Activity Theory is a rhetorical framework that is used to understand discourse and how it affects those who both read and use text. Activity Theory captures interaction in motion, and because of this, there is no isolation of subject and object. The openness of this theory allows components of the Activity Theory model to be examined in their inherent state of motion, rather than away from their natural context.


As technical communicators, we are given a responsibility to portray ideas, fact, theories, etc., in a manner which engages audiences and provides companies with what they need. For years, the idea of genre has shaped arguments and document style, and many “scholars have risen to the challenge of theorizing this loose, baggy concept,” (Wegner, 2004, p. 411). Activity Theory concretes this “loose” concept by providing communicators with a model (and theory) that challenges and explains the learning process and production process of a document.

The most basic and most important aspect of Activity Theory is the interaction process, which happens at many levels inside of businesses and organizations. As a thought, your reading of this wiki is an interaction, one which would be called human-machine interaction. What is important to realize, however, is that although the computer is part of the interaction, you interact with the information that you’re reading, and not the computer. If technical problems existed, then you would be interacting with the computer, and not the information.  We must see “these actions as successive, momentary instantiations of a wider and more stable system of collective activity,” (Engestrom, 2000, p. 961). This collective system is Activity Theory.

Evolving from the work of Soviet psychologist Vygotsky, who formulated a new method of studying thought and consciousness, Activity Theory finds its basis in his cultural-historical philosophy. “Cultural-historical activity theory is a new framework aimed at transcending the dichotomies of micro- and macro-, mental and material, observation and intervention in analysis and redesign of work,” (Engestrom, 2000, p. 960).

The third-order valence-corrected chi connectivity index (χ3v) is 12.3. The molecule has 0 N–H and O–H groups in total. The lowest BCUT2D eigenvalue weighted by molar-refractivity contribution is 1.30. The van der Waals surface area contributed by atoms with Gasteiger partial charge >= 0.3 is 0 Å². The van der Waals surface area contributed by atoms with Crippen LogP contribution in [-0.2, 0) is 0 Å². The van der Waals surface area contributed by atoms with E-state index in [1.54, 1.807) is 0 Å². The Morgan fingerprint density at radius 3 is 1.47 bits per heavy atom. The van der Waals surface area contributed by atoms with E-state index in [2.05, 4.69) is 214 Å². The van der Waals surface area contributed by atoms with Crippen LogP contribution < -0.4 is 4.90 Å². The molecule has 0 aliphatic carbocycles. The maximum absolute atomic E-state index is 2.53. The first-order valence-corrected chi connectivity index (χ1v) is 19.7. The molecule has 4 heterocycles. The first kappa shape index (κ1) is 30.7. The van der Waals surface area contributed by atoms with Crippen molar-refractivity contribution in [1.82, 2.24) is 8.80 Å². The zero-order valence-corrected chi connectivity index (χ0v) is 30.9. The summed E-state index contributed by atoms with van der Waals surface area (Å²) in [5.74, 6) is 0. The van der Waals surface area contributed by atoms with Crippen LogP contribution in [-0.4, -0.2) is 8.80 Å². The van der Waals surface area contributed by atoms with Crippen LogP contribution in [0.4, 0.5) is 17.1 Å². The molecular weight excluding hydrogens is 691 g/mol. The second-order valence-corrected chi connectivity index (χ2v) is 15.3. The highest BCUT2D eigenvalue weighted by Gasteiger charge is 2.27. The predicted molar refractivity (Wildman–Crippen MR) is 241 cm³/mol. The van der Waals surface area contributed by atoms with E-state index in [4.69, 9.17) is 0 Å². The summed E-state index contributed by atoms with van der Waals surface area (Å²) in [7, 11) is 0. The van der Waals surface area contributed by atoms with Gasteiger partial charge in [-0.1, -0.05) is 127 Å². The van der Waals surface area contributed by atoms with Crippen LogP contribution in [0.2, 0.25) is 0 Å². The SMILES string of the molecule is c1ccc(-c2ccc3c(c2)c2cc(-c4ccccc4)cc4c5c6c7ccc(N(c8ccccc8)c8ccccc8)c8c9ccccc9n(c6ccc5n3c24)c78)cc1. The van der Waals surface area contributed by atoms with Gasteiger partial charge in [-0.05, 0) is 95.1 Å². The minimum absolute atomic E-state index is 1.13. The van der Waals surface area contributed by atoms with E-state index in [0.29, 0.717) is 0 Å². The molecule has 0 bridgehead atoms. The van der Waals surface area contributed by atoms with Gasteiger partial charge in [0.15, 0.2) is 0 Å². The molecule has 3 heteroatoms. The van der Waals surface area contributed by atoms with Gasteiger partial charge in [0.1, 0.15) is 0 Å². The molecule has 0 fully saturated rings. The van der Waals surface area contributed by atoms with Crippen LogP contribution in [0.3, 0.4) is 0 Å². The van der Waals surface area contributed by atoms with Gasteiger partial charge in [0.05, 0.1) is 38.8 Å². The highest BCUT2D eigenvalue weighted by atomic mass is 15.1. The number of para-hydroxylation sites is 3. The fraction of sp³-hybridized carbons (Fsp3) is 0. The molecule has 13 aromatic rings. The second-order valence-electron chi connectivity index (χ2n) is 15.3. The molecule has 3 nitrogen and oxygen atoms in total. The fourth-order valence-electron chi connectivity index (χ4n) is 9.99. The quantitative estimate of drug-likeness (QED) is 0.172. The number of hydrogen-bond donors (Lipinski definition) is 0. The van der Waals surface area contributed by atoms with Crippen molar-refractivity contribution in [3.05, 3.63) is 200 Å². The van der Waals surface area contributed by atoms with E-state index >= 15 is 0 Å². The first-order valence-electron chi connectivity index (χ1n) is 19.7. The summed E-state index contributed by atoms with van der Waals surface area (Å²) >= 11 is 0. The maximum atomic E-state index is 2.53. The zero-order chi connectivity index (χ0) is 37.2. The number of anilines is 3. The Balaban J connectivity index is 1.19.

Activity Theory is a relatively new framework used by communicators in response to the lack of a useful theory of context. Writers, Wegner argues, develop “a rhetorically appropriate text…through a process of authentic participation and innovative, expansive cycles of activity. (Wegner, 2004, p. 413). Activity Theory, then, is a cyclical process, one in which users create tasks and useful tools in order to produce results.


In organizations and corporations, the situations in which professional writing is most relevant, policies and procedures outline and help define standards of the organizations. The knowledge of policies and the basis of policy construction is based on Activity Theory. Professionals in certain situations, “give concrete meaning to ambiguous policy terms and develop knowledge of how policies relate to practice only in specific contexts. Individuals make decisions and take action, then, based on that constructed meaning and knowledge,” (Canary, 2010, pg 22). In a similar fashion, those using and developing Activity Theory as a strong rhetorical framework are attempting to give concrete purpose to the tools that they are developing as they interact with audiences and texts. Canary argues that the same technique is applied to the process of understanding policy and policy construction.

So, why spend all this time on policy? Policies are one of the best interactive tools within an organization or business, and the best way to develop these policies is through Activity Theory. “Structurating activity theory is grounded in structuration theory by focusing on connections between macro- and microsystem features as explanatory mechanisms in the knowledge construction process,” (Canary, 2010, pg 23). This knowledge construction process depends on taking in and properly applying opinions, results, and individualization in an effort to create appropriate and working policies. Most importantly, “policies give individuals a sense of continuity and predictability in their interactions within and with organizations,” (Canary, 2010, pg 23). The sense of continuity and fluidity that comes with the creation of policies is reflected in the Activity Theory Model.